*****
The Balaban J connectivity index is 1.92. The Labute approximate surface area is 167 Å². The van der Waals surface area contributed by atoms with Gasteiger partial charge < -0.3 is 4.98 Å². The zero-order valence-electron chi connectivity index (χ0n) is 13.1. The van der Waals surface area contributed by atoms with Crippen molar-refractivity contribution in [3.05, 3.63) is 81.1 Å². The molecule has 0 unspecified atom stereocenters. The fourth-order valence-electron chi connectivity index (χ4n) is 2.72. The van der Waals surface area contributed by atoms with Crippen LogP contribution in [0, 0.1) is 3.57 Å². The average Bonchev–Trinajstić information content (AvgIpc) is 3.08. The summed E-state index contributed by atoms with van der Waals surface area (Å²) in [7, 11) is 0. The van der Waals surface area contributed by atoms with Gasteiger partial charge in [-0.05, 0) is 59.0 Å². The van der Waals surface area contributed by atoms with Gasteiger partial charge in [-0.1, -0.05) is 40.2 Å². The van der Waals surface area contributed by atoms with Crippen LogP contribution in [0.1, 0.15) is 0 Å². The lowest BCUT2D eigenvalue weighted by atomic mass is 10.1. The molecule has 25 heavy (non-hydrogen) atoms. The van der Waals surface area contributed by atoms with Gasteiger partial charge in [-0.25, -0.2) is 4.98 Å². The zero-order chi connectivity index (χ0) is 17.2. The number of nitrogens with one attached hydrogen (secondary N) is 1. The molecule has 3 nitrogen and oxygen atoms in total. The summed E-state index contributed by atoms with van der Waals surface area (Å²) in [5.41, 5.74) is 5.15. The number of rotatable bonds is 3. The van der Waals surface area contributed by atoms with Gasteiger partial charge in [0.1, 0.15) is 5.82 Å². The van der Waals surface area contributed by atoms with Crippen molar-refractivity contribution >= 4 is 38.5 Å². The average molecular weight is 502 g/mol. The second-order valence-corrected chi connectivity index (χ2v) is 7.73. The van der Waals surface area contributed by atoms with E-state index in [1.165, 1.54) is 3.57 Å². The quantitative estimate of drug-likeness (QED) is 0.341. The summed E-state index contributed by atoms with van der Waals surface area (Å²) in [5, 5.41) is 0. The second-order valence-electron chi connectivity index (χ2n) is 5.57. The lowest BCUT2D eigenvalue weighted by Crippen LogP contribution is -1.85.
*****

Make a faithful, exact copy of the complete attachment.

The Balaban J connectivity index is 1.92. The Labute approximate surface area is 167 Å². The van der Waals surface area contributed by atoms with Gasteiger partial charge < -0.3 is 4.98 Å². The zero-order valence-electron chi connectivity index (χ0n) is 13.1. The van der Waals surface area contributed by atoms with Crippen molar-refractivity contribution in [3.05, 3.63) is 81.1 Å². The molecule has 0 unspecified atom stereocenters. The fourth-order valence-electron chi connectivity index (χ4n) is 2.72. The van der Waals surface area contributed by atoms with Crippen LogP contribution in [0, 0.1) is 3.57 Å². The average Bonchev–Trinajstić information content (AvgIpc) is 3.08. The summed E-state index contributed by atoms with van der Waals surface area (Å²) in [7, 11) is 0. The van der Waals surface area contributed by atoms with Gasteiger partial charge in [-0.05, 0) is 59.0 Å². The van der Waals surface area contributed by atoms with Gasteiger partial charge in [-0.1, -0.05) is 40.2 Å². The van der Waals surface area contributed by atoms with Crippen LogP contribution in [0.1, 0.15) is 0 Å². The lowest BCUT2D eigenvalue weighted by atomic mass is 10.1. The molecule has 25 heavy (non-hydrogen) atoms. The van der Waals surface area contributed by atoms with Gasteiger partial charge in [-0.25, -0.2) is 4.98 Å². The zero-order chi connectivity index (χ0) is 17.2. The number of nitrogens with one attached hydrogen (secondary N) is 1. The molecule has 3 nitrogen and oxygen atoms in total. The summed E-state index contributed by atoms with van der Waals surface area (Å²) in [5.41, 5.74) is 5.15. The number of rotatable bonds is 3. The van der Waals surface area contributed by atoms with Gasteiger partial charge in [0.1, 0.15) is 5.82 Å². The van der Waals surface area contributed by atoms with Crippen molar-refractivity contribution >= 4 is 38.5 Å². The average molecular weight is 502 g/mol. The second-order valence-corrected chi connectivity index (χ2v) is 7.73. The van der Waals surface area contributed by atoms with E-state index in [1.165, 1.54) is 3.57 Å². The quantitative estimate of drug-likeness (QED) is 0.341. The summed E-state index contributed by atoms with van der Waals surface area (Å²) in [5, 5.41) is 0. The second-order valence-electron chi connectivity index (χ2n) is 5.57. The lowest BCUT2D eigenvalue weighted by Crippen LogP contribution is -1.85.